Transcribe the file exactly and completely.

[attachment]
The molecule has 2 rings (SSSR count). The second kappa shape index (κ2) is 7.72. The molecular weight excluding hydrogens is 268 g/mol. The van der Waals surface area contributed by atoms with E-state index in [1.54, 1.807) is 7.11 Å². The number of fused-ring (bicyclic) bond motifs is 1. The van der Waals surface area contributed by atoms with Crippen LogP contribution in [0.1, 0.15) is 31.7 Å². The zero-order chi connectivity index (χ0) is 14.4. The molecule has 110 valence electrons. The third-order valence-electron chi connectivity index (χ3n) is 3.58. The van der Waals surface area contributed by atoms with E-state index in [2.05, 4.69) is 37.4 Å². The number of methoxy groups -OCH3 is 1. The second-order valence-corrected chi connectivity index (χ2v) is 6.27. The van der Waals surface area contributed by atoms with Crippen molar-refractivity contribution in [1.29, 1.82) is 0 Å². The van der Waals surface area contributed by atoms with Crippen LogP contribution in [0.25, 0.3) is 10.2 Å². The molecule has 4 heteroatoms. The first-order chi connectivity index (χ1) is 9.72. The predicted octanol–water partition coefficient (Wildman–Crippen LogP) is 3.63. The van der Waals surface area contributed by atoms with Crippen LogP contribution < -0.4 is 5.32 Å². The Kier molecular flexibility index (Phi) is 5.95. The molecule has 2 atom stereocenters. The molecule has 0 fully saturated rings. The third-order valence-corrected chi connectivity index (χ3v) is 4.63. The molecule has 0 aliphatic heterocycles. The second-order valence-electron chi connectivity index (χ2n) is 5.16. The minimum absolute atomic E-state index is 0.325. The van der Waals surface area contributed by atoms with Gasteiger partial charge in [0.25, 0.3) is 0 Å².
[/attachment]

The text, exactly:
The molecule has 2 rings (SSSR count). The second kappa shape index (κ2) is 7.72. The molecular weight excluding hydrogens is 268 g/mol. The van der Waals surface area contributed by atoms with E-state index in [1.54, 1.807) is 7.11 Å². The number of fused-ring (bicyclic) bond motifs is 1. The van der Waals surface area contributed by atoms with Crippen LogP contribution in [0.1, 0.15) is 31.7 Å². The zero-order chi connectivity index (χ0) is 14.4. The molecule has 110 valence electrons. The third-order valence-electron chi connectivity index (χ3n) is 3.58. The van der Waals surface area contributed by atoms with E-state index in [2.05, 4.69) is 37.4 Å². The number of methoxy groups -OCH3 is 1. The second-order valence-corrected chi connectivity index (χ2v) is 6.27. The van der Waals surface area contributed by atoms with Crippen molar-refractivity contribution in [1.29, 1.82) is 0 Å². The van der Waals surface area contributed by atoms with Crippen LogP contribution in [0.25, 0.3) is 10.2 Å². The molecule has 4 heteroatoms. The first-order chi connectivity index (χ1) is 9.72. The predicted octanol–water partition coefficient (Wildman–Crippen LogP) is 3.63. The van der Waals surface area contributed by atoms with Crippen LogP contribution < -0.4 is 5.32 Å². The Kier molecular flexibility index (Phi) is 5.95. The molecule has 2 atom stereocenters. The molecule has 0 fully saturated rings. The third-order valence-corrected chi connectivity index (χ3v) is 4.63. The molecule has 0 aliphatic heterocycles. The second-order valence-electron chi connectivity index (χ2n) is 5.16. The minimum absolute atomic E-state index is 0.325. The van der Waals surface area contributed by atoms with Gasteiger partial charge in [0.25, 0.3) is 0 Å².